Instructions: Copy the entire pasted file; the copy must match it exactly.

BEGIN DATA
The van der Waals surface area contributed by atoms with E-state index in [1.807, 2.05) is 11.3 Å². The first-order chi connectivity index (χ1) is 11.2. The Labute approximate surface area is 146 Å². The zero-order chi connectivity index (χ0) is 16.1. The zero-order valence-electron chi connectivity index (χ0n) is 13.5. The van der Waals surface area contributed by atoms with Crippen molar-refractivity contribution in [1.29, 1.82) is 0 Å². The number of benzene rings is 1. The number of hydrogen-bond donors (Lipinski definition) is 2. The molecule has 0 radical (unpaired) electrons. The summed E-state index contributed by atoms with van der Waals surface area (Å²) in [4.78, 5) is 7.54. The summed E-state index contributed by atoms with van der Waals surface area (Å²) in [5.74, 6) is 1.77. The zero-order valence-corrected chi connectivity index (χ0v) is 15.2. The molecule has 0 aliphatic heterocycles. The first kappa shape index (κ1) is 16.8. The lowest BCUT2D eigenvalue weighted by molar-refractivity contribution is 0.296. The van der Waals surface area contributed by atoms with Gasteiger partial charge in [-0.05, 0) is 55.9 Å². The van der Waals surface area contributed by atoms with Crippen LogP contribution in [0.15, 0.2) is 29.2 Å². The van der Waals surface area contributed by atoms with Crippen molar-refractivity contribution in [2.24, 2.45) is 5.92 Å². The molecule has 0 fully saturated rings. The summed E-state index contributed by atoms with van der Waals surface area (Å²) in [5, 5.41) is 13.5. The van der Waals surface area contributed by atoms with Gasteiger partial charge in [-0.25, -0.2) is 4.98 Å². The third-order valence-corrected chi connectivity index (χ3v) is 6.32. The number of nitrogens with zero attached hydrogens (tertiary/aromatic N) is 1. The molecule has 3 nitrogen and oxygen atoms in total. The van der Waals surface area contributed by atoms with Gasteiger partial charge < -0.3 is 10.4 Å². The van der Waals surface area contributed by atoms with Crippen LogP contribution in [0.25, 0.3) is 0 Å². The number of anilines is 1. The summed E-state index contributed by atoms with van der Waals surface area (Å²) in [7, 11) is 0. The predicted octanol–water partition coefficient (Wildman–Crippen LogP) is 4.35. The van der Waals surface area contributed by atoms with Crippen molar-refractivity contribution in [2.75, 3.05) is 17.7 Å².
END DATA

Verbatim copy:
The van der Waals surface area contributed by atoms with E-state index in [1.807, 2.05) is 11.3 Å². The first-order chi connectivity index (χ1) is 11.2. The Labute approximate surface area is 146 Å². The zero-order chi connectivity index (χ0) is 16.1. The zero-order valence-electron chi connectivity index (χ0n) is 13.5. The van der Waals surface area contributed by atoms with Crippen molar-refractivity contribution in [1.29, 1.82) is 0 Å². The number of benzene rings is 1. The number of hydrogen-bond donors (Lipinski definition) is 2. The molecule has 0 radical (unpaired) electrons. The summed E-state index contributed by atoms with van der Waals surface area (Å²) in [4.78, 5) is 7.54. The summed E-state index contributed by atoms with van der Waals surface area (Å²) in [5.74, 6) is 1.77. The zero-order valence-corrected chi connectivity index (χ0v) is 15.2. The molecule has 0 aliphatic heterocycles. The first kappa shape index (κ1) is 16.8. The lowest BCUT2D eigenvalue weighted by molar-refractivity contribution is 0.296. The van der Waals surface area contributed by atoms with Gasteiger partial charge in [-0.05, 0) is 55.9 Å². The van der Waals surface area contributed by atoms with Crippen LogP contribution in [0.15, 0.2) is 29.2 Å². The van der Waals surface area contributed by atoms with Crippen molar-refractivity contribution in [2.24, 2.45) is 5.92 Å². The molecule has 0 fully saturated rings. The summed E-state index contributed by atoms with van der Waals surface area (Å²) in [5, 5.41) is 13.5. The van der Waals surface area contributed by atoms with Gasteiger partial charge in [-0.25, -0.2) is 4.98 Å². The third-order valence-corrected chi connectivity index (χ3v) is 6.32. The number of nitrogens with zero attached hydrogens (tertiary/aromatic N) is 1. The molecule has 3 nitrogen and oxygen atoms in total. The van der Waals surface area contributed by atoms with Gasteiger partial charge < -0.3 is 10.4 Å². The van der Waals surface area contributed by atoms with Crippen LogP contribution in [0.25, 0.3) is 0 Å². The number of anilines is 1. The summed E-state index contributed by atoms with van der Waals surface area (Å²) in [7, 11) is 0. The predicted octanol–water partition coefficient (Wildman–Crippen LogP) is 4.35. The van der Waals surface area contributed by atoms with Crippen molar-refractivity contribution in [2.75, 3.05) is 17.7 Å².